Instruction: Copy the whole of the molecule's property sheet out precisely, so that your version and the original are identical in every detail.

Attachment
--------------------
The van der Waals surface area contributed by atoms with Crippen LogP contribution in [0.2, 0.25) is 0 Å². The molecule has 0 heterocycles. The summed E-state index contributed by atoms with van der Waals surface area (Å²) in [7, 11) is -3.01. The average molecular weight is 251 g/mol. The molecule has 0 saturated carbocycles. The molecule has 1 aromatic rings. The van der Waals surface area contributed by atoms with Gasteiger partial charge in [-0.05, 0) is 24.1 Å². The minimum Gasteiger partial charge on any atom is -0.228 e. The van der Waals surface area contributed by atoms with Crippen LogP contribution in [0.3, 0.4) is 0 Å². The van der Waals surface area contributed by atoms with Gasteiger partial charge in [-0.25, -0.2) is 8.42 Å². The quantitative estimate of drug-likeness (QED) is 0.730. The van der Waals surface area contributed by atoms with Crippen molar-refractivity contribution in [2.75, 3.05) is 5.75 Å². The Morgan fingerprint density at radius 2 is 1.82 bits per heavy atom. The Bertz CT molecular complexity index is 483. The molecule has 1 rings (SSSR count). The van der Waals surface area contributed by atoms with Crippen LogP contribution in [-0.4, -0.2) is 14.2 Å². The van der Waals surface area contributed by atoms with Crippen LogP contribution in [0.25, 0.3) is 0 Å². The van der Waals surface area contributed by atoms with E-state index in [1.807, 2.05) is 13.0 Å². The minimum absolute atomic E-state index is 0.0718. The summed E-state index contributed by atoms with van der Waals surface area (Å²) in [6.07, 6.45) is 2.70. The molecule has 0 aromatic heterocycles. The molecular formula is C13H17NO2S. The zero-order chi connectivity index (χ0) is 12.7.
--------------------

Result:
The van der Waals surface area contributed by atoms with Crippen LogP contribution in [0.2, 0.25) is 0 Å². The molecule has 0 heterocycles. The summed E-state index contributed by atoms with van der Waals surface area (Å²) in [7, 11) is -3.01. The average molecular weight is 251 g/mol. The molecule has 0 saturated carbocycles. The molecule has 1 aromatic rings. The van der Waals surface area contributed by atoms with Gasteiger partial charge in [-0.05, 0) is 24.1 Å². The minimum Gasteiger partial charge on any atom is -0.228 e. The van der Waals surface area contributed by atoms with Crippen LogP contribution in [0.3, 0.4) is 0 Å². The van der Waals surface area contributed by atoms with Gasteiger partial charge in [-0.25, -0.2) is 8.42 Å². The quantitative estimate of drug-likeness (QED) is 0.730. The van der Waals surface area contributed by atoms with Crippen molar-refractivity contribution in [2.75, 3.05) is 5.75 Å². The Morgan fingerprint density at radius 2 is 1.82 bits per heavy atom. The Bertz CT molecular complexity index is 483. The molecule has 1 rings (SSSR count). The van der Waals surface area contributed by atoms with Crippen LogP contribution in [-0.4, -0.2) is 14.2 Å². The van der Waals surface area contributed by atoms with Crippen LogP contribution in [0.25, 0.3) is 0 Å². The van der Waals surface area contributed by atoms with E-state index in [1.807, 2.05) is 13.0 Å². The minimum absolute atomic E-state index is 0.0718. The summed E-state index contributed by atoms with van der Waals surface area (Å²) in [6.07, 6.45) is 2.70. The molecule has 0 aromatic heterocycles. The molecular formula is C13H17NO2S. The zero-order chi connectivity index (χ0) is 12.7.